Prada Revolutionaries: Confessions of a Recovering Solutionist

Pic: Robert Scoble (CC)

Pic: Robert Scoble (CC)

I wrote a personal retrospective on Bruce Sterling’s Viridian Design movements, along with the Bright Green tech and socially responsible business movements, for the five year anniversary of the end of the Viridian Design mailing list.

Via Technoccult:

Today we have garbage continents and ocean acidification. The latest ICC report tells us that even if we do manage to gouge our emissions, we’re still in for some rough climate change. And cutting emissions still looks as unlikely as it did to me in 2003 and as it did to Sterling in 1998.

Any sane person would look at the evidence and say the Virdian/Bright Green movement failed miserably. But here’s the thing: The Viridian Design movement may have failed in its goals, but accomplished its objectives.

Green is hip. Green is sexy. And the more affluent you are the greener — and therefore hipper — you can afford to be. “The task of this avant-garde is to design a stable and sustainable physical economy in which the wealthy and powerful will prefer to live,” Sterling wrote.

Virdians eschewed politics. “CO2 emission is not centrally a political or economic problem,” Sterling wrote. “It is a design and engineering problem. It is a cultural problem and a problem of artistic sensibility.”

In other words, it was a “solutionist” movement, meaning that it tried to “route around” politics and provide purely technical solutions to hard problems. The term has been popularized by Evgeny Morozov in the context of tech pundits who, but its origins are, appropriately enough, in architecture.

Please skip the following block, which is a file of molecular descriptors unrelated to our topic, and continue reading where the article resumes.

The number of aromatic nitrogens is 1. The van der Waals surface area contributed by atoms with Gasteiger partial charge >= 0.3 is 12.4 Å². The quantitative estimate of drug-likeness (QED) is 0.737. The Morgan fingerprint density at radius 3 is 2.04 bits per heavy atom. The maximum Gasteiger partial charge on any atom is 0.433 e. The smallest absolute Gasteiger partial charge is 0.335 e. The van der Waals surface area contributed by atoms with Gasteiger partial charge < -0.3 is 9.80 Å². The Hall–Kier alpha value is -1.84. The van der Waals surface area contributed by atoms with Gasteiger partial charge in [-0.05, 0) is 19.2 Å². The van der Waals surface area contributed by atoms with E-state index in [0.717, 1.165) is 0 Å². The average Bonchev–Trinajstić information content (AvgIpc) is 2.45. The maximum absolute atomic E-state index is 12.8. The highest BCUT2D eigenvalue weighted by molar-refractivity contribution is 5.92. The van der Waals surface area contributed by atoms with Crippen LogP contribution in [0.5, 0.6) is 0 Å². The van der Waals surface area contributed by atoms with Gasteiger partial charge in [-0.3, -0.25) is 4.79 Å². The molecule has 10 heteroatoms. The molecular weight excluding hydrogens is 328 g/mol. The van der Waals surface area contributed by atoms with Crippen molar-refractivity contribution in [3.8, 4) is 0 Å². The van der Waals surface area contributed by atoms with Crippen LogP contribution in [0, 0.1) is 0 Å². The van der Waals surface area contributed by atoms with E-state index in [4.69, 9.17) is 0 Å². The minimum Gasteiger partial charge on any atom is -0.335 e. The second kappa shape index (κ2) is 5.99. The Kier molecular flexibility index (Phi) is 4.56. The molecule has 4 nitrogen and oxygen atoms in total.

But in a capitalist society, an aesthetic movement is ultimately a consumerist movement. That’s why punk ended up as a lifestyle you can buy at the mall. It’s why the sharing economy is anything but. And just as the personal computer business became just another consumer electronics industry and the internet became an ad network with an NSA backdoor, Bright Green became just another way to move product. Worse, it became an excuse to use consumption as an alternative to politics and self-discipline. It’s the forfeiture of environmentalism to the market.

3 Comments on "Prada Revolutionaries: Confessions of a Recovering Solutionist"

  1. emperorreagan | Nov 19, 2013 at 10:10 am |

    The distance between the goals and the objectives could only have been bridged by a magical rainbow.

  2. My response to this excellent post is at the Technoccult link above.

    What I didn’t think to say there: greentech that’s only affordable by the affluent is effectively greenwashing no matter how good it is. Greentech can only stop global disaster if everyone has access to it.

    “CO2 emission is not centrally a political or economic problem,”

    While I visited viridian blogs several times, managed to miss that, meaning I didn’t get a chance to call that out as steaming bullshit until now.

    The society-wide problem of CO2 emission is by definition a political and economic problem. Society-wide decisions about resource allocation are political and economic by definition. Politics is about who gets what and who pays.

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